Your trip continues through Kenora and then into the Prairies. Don’t miss the Canadian Museum for Human Rights in Winnipeg, a rodeo in Medicine Hat, and a detour to Cypress Hills International Park, which has many options for RVs. You’ll next leave the flat lands of the Prairies for mountains. See the Western Canada road trip for highlights in Banff and Lake Louise, with your final stop in Vancouver, a city that is surrounded by water and mountains.
Drive: Quebec City to Charlottetown
Recommended time: Seven to 10 days
Best season to go: Summer
Canada’s eastern provinces should be on your bucket list for great campgrounds, scenic drives—the Cabot Trail being just one—and lots of kid-tastic activities.
This RV route extends from Quebec through to New Brunswick, Nova Scotia and Prince Edward Island. From Quebec City, drive to Rivière du Loup and then into New Brunswick, where you can go tubing down the Nashwaak River in the west-central part of the province; going to Hopewell Rocks, where you can see the Bay of Fundy at high tide and then return later to walk on the ocean floor at low tide; and visiting the city of Dieppe with its European-style downtown, its market, beaches and parks.
When you’re in Nova Scotia, be sure to spend at least a night at the Wild Nature Campground in Shubenacadie: it’s a welcoming low-key place for families with friendly staff and a little pond where the kids can feed the turtles and fish.
Crossing into P.E.I. via the two-lane Confederation Bridge, which is a two-lane toll bridge between Borden-Carleton, P.E.I and and Cape Jourimain, New Brunswick, was Angela Carter and family’s favourite part of their recent RV trip. They loved its beautiful sandy beaches and red cliffs; overnights in places like Cavendish Campground in Prince Edward National Park; low-key family fun like the Sandspit Amusement Park and excellent seafood restaurants like the Wheelhouse in Georgetown. They also found some unexpected little gems, like exploring Murray Harbour, a quaint fishing village in the southeastern corner of the province, and taking photos at Blue Rocks in the Lunenberg region.
Southern Ontario: North Shore of Lake Erie
The drive: Toronto to Point Pelee /Pelee Island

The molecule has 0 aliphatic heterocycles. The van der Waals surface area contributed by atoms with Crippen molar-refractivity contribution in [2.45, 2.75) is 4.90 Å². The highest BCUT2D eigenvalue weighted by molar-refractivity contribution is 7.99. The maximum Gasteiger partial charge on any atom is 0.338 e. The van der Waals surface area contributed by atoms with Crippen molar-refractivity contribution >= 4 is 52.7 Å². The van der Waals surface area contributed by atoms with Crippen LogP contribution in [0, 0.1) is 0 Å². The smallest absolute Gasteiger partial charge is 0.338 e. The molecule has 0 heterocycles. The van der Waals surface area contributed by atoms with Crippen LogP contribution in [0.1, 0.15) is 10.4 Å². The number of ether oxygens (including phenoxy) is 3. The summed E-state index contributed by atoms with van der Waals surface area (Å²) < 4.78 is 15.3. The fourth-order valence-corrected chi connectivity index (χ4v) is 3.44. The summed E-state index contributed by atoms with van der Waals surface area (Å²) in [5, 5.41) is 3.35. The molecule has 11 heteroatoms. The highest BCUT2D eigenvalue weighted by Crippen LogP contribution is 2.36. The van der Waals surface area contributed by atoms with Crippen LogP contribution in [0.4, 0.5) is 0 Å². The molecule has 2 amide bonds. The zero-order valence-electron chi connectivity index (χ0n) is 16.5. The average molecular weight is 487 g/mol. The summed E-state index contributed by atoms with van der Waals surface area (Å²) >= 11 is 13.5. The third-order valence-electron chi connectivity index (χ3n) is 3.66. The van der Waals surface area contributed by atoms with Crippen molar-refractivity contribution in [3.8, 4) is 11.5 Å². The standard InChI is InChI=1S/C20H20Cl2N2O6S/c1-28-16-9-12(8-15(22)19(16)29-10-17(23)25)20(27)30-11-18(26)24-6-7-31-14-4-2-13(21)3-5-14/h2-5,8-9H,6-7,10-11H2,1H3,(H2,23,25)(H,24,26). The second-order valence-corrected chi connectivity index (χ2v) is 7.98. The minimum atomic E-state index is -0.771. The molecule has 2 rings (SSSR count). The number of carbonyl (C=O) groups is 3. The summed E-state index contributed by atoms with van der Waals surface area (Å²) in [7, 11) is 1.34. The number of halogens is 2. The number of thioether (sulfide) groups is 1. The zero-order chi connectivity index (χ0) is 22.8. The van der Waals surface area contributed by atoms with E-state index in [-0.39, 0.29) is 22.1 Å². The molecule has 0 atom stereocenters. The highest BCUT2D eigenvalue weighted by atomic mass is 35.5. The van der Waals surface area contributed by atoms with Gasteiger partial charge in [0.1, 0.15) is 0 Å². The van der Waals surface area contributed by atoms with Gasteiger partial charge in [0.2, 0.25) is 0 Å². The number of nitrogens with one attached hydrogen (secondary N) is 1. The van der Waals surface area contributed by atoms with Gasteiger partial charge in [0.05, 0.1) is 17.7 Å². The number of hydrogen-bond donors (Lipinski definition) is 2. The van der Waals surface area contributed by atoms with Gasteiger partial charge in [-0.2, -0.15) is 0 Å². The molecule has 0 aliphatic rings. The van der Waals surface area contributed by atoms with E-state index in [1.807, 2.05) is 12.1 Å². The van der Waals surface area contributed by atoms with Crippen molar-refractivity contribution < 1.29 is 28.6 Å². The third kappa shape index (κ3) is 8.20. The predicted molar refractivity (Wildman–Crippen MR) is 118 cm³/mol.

Recommended time: Five days (Seven days including Pelee Island)
Best season to go: Spring
Kathryn Munro, CanaDream’s director of international sales and marketing, notes that this route is a favourite of birdwatchers in the springtime. The trip starts in Toronto with the first stop in Niagara Falls, where cascades of water plummet 57 feet to the ground below. You’ll head towards Fort Erie next, and continue westward through pretty beach suburbs to Port Colborne. Continue along the north shore of Lake Erie to Rock Point Provincial Park and on to Long Point Provincial Park. Although there’s only a 1.5 hour drive between these two parks, you’ll pass Port Dover, where you’ll find The Combine, a farm-to-table restaurant, and Port Rowan, a quaint lakeside town where you can stop for ice cream and antiquing. Once at Long Point Provincial Park, plan to spend the night to enjoy its magical 1.5 km stretch of sandy beach.
From there you can head inland via Highway 401 en route to Point Pelee Provincial Park, but a more leisurely and prettier route is to follow the Coastal Route—a route that isn’t actually on the coast, despite its name.
Spend a night at the Kettle Creek Inn in Port Stanley if you want to enjoy a round of golf at the nearby 18-hole course at Kettle Creek Golf and Country Club or the 12-hole Bluffs Golf Club, which overlooks Lake Erie. The next stop is Rondeau Provincial Park followed by Point Pelee National Park, which is 2.5 hours away. Both are a bird lover’s paradise during the spring migration. Point Pelee is also the most southern point of mainland Canada: plan to spend a night at Point Pelee National Park Campground.